Continuing to examine and hold a lively discussion of the Northern Virginia Real Estate market.
Please post your local house search updates, MLS finds, on-topic ideas, and links here.
The bill authorizes the Federal Housing Administration to insure up to $300 billion in refinanced loans for homeowners at risk of foreclosure, aiming to help as many as 400,000 homeowners trade expensive adjustable-rate mortgages for more affordable 30-year fixed-rate loans. To participate, each borrower’s lender must first voluntarily agree to reduce the principal balance of the loan to about 85 percent of each home’s current value. new york times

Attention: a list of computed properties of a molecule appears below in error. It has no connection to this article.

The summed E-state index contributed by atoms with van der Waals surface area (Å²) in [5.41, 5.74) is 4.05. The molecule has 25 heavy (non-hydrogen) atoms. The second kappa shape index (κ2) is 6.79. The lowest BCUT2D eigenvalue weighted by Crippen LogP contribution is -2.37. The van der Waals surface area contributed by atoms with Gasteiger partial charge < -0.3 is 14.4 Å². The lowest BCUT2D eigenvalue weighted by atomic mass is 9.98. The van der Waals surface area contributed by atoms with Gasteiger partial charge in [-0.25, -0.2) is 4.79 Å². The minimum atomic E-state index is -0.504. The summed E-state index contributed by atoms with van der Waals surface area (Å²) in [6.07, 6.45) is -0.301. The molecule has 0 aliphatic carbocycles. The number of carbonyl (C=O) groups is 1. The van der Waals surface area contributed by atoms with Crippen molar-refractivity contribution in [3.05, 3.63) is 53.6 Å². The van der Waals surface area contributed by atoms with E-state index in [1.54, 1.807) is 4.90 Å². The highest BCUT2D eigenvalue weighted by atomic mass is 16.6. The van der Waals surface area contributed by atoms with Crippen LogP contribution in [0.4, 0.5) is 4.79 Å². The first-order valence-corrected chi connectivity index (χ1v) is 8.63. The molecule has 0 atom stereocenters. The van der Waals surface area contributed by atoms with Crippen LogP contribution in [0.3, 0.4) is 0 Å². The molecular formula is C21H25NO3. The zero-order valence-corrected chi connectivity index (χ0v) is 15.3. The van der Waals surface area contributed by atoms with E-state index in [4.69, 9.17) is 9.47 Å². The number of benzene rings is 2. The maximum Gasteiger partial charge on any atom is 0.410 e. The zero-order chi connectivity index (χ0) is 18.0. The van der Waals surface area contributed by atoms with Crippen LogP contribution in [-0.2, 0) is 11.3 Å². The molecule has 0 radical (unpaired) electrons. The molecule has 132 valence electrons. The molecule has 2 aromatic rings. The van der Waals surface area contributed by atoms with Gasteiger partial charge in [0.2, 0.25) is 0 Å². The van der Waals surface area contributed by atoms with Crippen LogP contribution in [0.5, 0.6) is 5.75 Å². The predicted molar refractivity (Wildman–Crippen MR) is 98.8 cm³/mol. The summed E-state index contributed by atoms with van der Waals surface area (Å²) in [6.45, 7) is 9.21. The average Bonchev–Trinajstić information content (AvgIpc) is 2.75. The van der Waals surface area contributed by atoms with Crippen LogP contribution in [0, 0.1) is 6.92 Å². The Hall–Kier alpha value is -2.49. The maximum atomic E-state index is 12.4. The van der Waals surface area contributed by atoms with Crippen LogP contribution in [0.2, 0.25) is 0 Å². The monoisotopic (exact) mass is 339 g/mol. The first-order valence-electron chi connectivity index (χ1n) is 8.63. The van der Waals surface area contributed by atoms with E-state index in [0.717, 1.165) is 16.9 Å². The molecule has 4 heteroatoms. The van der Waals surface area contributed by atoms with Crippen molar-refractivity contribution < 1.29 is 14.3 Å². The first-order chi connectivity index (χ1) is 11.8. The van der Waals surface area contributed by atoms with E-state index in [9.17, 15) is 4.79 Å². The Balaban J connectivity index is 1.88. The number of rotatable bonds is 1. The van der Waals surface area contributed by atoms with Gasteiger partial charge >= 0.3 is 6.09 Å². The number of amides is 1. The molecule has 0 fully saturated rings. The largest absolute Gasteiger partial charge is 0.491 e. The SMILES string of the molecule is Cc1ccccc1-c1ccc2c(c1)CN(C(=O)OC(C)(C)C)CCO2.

For your consideration. The price drop winner from today's Redfin email:Monticello Forest Springfield VAListing Price HistoryDate Price Jun 20, 2008 $395,000 Jun 26, 2008 $345,000 Jun 30, 2008 $320,900 Jul 03, 2008 $309,900 Jul 07, 2008 $299,900 Jul 23, 2008 $269,900 Source: MRISSales History Date Price Appreciation Jul 26, 1993 $137,200 -- Feb 27, 2006 $479,900 10.5%/yr Short sale of course, think they'll find that buyer before time runs out?